FULTON COUNTY, Ga. — An attorney for one of the defendants in the trial involving members of the alleged Young Slime Life gang has bonded out of the Fulton County Jail after being arrested Thursday morning.
Channel 2′s Michael Seiden was at the Fulton County courthouse when Anastasios Manettas was led out in handcuffs moments before the day’s proceedings started. Manettas represents Miles Farley, whose jail phone calls have been a piece of evidence in the trial.
Mannetas is one of more than a dozen attorneys representing the defendants charged in the Young Slime Life gang trial against hip hop superstar Young Thug and his alleged associates.
Fulton County Sheriff Pat Labat said Manettas tried to bring prescription pills into the courthouse at a security checkpoint.
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Manettas was released from the jail on a $5,000 bond just before 9 p.m. on Thursday night. He spoke exclusively to Channel 2 Action News moments after his release.
“They asked to check my bag, and all of a sudden I’m under arrest. All I had in my bag was my own prescribed medications, stored in a lawful way. I didn’t do anything wrong in the whole incident,” Manettas said.
The attorney was charged with not having drugs in an original container, possession of dangerous drugs, possession of a controlled substance, willful obstruction of law enforcement and preventing lawful processions.
Initially, Manettas was charged with simple battery after being accused of throwing his phone at a police officer. That charge was later reduced to willful obstruction after witnesses say he tried throwing his phone to a colleague while handcuffed, but it hit an officer.
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“From the start, this whole thing seemed a bit staged and theatrical,” Manettas said of the arrest when Seiden sat down with him and his lawyer, Brian Tevis, on Friday.
Manettas and Tevis are calling the incident a wrongful arrest.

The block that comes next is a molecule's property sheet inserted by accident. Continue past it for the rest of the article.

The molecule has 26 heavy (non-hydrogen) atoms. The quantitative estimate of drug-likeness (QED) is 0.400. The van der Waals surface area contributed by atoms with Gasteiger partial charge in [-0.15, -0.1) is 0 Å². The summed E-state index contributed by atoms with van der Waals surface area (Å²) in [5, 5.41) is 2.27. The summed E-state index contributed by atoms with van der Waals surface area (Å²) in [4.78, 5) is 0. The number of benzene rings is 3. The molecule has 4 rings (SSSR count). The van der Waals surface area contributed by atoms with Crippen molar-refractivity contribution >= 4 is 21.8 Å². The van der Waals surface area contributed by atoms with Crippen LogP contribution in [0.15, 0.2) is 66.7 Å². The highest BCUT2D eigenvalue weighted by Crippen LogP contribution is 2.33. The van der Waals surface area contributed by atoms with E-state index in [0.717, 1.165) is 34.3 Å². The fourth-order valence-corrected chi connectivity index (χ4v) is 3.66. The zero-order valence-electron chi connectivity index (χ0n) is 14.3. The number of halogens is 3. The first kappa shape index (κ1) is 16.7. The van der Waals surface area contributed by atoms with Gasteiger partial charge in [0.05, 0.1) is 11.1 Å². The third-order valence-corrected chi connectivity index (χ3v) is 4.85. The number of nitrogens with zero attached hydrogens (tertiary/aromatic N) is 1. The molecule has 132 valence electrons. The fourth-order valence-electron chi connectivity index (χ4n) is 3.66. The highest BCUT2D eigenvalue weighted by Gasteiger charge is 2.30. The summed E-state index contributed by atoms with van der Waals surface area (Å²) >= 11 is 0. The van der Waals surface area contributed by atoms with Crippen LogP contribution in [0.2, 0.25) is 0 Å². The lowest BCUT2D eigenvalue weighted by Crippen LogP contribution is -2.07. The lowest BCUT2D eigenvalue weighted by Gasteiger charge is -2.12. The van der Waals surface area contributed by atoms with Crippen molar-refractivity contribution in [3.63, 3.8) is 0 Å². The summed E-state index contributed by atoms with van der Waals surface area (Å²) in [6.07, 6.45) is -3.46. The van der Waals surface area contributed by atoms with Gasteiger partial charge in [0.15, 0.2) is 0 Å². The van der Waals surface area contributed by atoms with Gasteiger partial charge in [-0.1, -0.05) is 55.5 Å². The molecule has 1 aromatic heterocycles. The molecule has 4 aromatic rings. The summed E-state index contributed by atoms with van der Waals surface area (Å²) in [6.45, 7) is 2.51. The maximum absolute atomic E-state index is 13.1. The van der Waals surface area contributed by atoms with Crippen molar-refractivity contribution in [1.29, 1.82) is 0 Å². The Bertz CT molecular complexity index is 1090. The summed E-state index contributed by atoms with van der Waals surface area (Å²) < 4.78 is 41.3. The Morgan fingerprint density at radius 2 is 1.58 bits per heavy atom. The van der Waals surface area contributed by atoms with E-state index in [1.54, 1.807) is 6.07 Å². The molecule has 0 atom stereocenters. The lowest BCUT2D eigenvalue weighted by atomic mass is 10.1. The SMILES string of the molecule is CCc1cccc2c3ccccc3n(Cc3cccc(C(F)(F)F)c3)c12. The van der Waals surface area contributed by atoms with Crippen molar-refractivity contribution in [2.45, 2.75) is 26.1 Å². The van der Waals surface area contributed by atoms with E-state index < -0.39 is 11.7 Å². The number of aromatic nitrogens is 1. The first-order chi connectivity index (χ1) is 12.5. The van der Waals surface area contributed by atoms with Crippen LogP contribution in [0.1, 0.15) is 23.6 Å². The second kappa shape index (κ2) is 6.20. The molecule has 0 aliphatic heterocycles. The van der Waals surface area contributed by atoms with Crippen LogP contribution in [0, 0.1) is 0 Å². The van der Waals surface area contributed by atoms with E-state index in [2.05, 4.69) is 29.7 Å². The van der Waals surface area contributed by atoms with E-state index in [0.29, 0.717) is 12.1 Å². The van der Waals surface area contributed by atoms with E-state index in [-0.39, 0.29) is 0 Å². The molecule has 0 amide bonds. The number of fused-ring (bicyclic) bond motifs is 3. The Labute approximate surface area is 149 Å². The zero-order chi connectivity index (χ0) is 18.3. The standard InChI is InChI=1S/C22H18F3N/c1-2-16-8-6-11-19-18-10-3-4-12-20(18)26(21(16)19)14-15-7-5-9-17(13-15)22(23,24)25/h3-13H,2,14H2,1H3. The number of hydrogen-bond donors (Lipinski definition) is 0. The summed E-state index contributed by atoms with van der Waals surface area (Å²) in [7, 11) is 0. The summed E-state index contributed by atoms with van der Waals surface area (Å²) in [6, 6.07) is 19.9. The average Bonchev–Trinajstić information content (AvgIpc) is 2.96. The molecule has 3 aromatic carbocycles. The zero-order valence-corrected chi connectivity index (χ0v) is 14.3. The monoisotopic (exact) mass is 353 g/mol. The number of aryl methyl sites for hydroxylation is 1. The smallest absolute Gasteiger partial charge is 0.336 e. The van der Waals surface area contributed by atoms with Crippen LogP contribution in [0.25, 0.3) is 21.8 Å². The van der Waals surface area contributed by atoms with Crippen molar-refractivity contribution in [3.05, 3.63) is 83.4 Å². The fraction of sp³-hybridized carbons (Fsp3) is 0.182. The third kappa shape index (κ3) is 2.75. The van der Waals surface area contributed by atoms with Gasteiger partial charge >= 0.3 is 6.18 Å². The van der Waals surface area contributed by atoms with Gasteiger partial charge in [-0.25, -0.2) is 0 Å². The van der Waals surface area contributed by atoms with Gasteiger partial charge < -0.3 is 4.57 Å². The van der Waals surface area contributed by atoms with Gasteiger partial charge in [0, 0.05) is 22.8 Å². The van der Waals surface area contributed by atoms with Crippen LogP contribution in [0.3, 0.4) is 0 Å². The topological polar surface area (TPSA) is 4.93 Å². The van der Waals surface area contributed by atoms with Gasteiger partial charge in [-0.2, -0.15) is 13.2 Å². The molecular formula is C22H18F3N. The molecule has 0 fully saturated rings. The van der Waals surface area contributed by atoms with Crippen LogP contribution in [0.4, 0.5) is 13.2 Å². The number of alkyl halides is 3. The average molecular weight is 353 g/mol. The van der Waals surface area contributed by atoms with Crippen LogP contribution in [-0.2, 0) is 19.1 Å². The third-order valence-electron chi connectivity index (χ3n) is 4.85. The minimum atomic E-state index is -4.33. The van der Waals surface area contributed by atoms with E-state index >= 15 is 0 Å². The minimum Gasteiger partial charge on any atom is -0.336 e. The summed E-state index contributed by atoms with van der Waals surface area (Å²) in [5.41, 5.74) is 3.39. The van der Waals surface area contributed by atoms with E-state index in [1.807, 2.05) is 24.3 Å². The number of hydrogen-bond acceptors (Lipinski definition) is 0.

“The warrants essentially allege that he had a prescription bottle with his prescription medication and there was another dosage of the same medication in the bottle, which is not uncommon for the doctors to say ‘Oh you’re on this many milligrams and we’re going to change it to that and to have them in the same bottle,’”
Manettas called the arrest “humiliating.”
“I’m not a criminal. I’m a patient,” Manettas said. “It felt like some kind of retaliation for something but it didn’t feel good.”
Manettas said he thinks the retaliation came after he accused prosecutors of lying to the court. He made those claims earlier this week during a bond hearing for his client, MIles Farley, who is charged with murder.
“I have not said things to this court that are not true,” Manettas said earlier this week. “But the state has said things to the court that are not true.”
Prosecutors called Mannetas’ comments false and baseless. The state also said they had nothing to do with his arrest or any other issues involving defendants and sheriff’s deputies.
“They should’ve asked the questions first, then made the decisions instead of making arrest and trying to figure out later,” Tevis said.
Since the trial began in January, there have been some incidents involving defendants smuggling drugs and other contraband into the courtroom, so the sheriff’s office decided to implement an extra security checkpoint on the first floor of the courthouse.
On Friay night, Judge Ural Glanville announced Manettas’ client, Miles Farley, will be eligible for a $625,000 bond.
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